Some people are cat people and others are dog people. Naked Jen is a dog person.
Milverton Wallace: How the Web is socialising journalism.
PodcastConUK in London, November 18.
Dan Conover has a wonderful block diagram that explains how the Internets work.
Harry McCracken, a reporter at PC World, has a long story of MacBooks that randomly shut down. Apparently it wasn’t just the earliest ones that suffer from the flaw.
A brief report on my MacBook. Two days after it returned from repair, it hasn’t shut down randomly, not even once. It is still running hot. And it could be my imagination, but it seems to be using the battery less efficiently. I will be able to measure this by trying to watch a 1.5 hour movie straight through. It used to be able to do this.
Now I have some thoughts on the apparently escalating problem with randomly shutting down MacBooks. It appears the problem worsens over time. I bought my MacBook in the first week it was out, and I was one of the first to experience the problem. So it doesn’t seem that Apple is out of the woods yet, only they know how many Macs suffer from the problem, and apaprently it isn’t just the first ones sold that do, based on McCracken’s report. And it raises bigger questions about the relationship between Apple and its customers.
First, does the company have pride in its product? And second, does it think its customers are smart for choosing it? If both are true, it’s up to the company to make the second statement true. A computer that doesn’t work, no matter how much better the software is, or the basic design, is not a smart choice.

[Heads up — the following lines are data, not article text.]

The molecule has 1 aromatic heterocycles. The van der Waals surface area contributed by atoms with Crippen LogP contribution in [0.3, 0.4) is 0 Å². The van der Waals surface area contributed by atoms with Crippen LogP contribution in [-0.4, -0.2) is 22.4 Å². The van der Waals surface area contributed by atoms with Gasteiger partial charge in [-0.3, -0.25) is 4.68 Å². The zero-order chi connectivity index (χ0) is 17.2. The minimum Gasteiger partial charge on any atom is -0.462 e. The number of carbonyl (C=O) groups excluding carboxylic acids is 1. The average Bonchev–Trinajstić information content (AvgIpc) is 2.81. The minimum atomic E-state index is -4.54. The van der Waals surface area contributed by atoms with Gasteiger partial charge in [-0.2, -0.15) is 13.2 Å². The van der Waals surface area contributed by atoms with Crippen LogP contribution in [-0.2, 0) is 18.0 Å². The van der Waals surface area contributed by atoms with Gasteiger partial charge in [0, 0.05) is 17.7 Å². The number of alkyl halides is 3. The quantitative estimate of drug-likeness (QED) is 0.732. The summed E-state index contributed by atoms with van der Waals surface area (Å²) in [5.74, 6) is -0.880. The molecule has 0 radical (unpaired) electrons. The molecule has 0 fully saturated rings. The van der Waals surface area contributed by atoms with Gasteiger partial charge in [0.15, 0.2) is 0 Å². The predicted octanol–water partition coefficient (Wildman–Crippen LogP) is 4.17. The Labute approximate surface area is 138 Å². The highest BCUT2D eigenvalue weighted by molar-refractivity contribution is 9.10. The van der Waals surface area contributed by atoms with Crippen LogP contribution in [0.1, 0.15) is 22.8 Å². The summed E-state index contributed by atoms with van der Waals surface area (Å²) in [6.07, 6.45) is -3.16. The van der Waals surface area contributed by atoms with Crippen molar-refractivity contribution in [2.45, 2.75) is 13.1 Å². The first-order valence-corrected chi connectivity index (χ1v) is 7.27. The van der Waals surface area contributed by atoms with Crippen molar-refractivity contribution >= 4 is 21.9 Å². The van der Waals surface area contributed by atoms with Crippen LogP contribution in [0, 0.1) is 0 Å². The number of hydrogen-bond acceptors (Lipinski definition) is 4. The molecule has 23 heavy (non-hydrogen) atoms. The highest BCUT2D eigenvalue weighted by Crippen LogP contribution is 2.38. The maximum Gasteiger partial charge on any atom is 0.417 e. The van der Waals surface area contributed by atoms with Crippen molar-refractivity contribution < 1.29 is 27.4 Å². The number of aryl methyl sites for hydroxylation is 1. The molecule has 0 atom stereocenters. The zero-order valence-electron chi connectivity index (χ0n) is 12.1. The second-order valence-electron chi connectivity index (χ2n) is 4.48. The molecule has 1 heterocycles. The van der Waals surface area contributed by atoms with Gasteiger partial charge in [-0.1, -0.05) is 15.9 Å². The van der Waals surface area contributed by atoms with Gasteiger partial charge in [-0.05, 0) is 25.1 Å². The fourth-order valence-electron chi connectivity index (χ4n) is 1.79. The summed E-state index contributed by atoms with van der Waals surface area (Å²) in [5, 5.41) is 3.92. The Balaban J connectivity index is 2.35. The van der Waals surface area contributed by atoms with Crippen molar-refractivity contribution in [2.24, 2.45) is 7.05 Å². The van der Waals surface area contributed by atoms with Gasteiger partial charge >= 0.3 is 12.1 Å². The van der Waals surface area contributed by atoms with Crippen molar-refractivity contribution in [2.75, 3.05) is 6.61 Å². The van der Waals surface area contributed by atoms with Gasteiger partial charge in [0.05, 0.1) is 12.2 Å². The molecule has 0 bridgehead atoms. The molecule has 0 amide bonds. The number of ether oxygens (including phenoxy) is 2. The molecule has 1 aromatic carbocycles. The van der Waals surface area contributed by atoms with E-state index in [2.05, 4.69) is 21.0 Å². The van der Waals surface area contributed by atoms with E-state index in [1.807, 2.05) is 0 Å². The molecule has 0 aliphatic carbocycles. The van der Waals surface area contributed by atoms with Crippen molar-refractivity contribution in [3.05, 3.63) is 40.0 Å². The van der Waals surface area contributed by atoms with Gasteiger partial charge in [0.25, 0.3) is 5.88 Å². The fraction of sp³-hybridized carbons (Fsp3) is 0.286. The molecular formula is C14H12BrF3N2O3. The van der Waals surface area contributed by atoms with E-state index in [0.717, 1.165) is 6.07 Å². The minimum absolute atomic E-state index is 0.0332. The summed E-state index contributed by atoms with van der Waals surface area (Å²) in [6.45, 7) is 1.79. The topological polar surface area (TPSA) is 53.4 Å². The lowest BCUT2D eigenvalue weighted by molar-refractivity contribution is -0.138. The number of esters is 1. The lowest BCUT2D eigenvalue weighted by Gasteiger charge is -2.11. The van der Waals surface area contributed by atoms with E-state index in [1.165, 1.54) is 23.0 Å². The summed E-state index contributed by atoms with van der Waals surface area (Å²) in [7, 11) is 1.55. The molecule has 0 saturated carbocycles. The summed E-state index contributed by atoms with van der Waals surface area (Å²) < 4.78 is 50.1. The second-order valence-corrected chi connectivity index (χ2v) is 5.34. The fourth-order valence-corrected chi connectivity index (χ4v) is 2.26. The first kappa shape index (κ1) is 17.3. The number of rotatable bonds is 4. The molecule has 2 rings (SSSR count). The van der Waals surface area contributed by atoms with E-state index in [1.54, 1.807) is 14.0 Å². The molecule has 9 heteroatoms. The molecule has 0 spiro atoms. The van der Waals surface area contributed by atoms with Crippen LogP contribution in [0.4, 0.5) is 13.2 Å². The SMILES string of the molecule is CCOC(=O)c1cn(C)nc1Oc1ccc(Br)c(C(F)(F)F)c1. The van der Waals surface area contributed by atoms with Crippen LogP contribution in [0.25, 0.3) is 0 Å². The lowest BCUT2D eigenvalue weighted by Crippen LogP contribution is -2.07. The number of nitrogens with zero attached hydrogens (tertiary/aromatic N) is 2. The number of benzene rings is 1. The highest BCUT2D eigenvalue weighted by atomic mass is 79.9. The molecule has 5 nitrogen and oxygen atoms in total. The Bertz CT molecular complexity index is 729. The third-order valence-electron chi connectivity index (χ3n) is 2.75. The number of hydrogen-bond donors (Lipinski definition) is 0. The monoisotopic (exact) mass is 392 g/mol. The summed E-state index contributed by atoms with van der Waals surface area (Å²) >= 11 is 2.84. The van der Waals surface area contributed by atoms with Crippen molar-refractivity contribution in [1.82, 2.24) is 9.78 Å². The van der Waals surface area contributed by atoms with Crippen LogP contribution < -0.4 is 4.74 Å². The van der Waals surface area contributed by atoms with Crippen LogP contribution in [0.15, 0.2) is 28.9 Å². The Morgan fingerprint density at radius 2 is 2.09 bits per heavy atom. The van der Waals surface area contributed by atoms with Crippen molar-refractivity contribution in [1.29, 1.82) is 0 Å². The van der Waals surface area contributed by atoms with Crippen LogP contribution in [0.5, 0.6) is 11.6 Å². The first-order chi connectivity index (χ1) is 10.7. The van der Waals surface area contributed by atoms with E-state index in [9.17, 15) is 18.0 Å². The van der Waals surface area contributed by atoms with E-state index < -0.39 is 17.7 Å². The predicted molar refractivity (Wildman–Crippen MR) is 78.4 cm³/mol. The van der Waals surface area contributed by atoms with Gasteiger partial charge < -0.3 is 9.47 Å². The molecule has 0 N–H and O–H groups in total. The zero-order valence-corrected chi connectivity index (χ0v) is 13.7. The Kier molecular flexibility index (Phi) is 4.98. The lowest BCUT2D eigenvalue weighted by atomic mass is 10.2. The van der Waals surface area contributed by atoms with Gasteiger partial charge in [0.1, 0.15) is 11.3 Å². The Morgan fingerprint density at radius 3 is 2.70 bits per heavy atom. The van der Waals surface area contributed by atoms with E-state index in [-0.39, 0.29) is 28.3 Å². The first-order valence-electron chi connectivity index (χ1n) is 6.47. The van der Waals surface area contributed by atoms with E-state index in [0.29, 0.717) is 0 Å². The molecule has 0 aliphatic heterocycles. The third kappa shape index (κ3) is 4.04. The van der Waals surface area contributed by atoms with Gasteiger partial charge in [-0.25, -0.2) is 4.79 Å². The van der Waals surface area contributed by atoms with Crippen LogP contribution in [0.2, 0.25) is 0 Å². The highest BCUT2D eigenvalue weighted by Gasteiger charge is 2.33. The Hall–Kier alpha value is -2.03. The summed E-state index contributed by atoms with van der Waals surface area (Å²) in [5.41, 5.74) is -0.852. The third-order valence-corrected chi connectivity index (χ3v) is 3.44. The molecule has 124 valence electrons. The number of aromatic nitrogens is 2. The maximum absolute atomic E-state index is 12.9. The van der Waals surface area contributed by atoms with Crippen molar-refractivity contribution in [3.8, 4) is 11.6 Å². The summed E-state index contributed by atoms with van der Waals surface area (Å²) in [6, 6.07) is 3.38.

So by not taking care of it quickly, as if the customers matter, Apple makes the customers stupid for having chosen the product. Sooner or later the smart people have to go elsewhere, even if they would prefer to use a Mac.
In the almost two months that my MacBook didn’t work, I was forced to use a Windows XP laptop. Now I’m trying to integrate the MacBook back in my life, but it’s just as difficult now as it was when I first made the transition from Windows to the Mac. One of these days (I hope) one of the PC manufacturers will figure out how to make a machine that’s as nice to use as a Mac and as reliable as PCs are. Then Apple will have to take these issues seriously.
Of course I would think better of the company if it took the issues seriously before they had to.
And one thing I’d really like to see — no more commecials about how Macs are more reliable than PCs. That adds insult to injury, and it shows how totally out of touch the company is with its own product.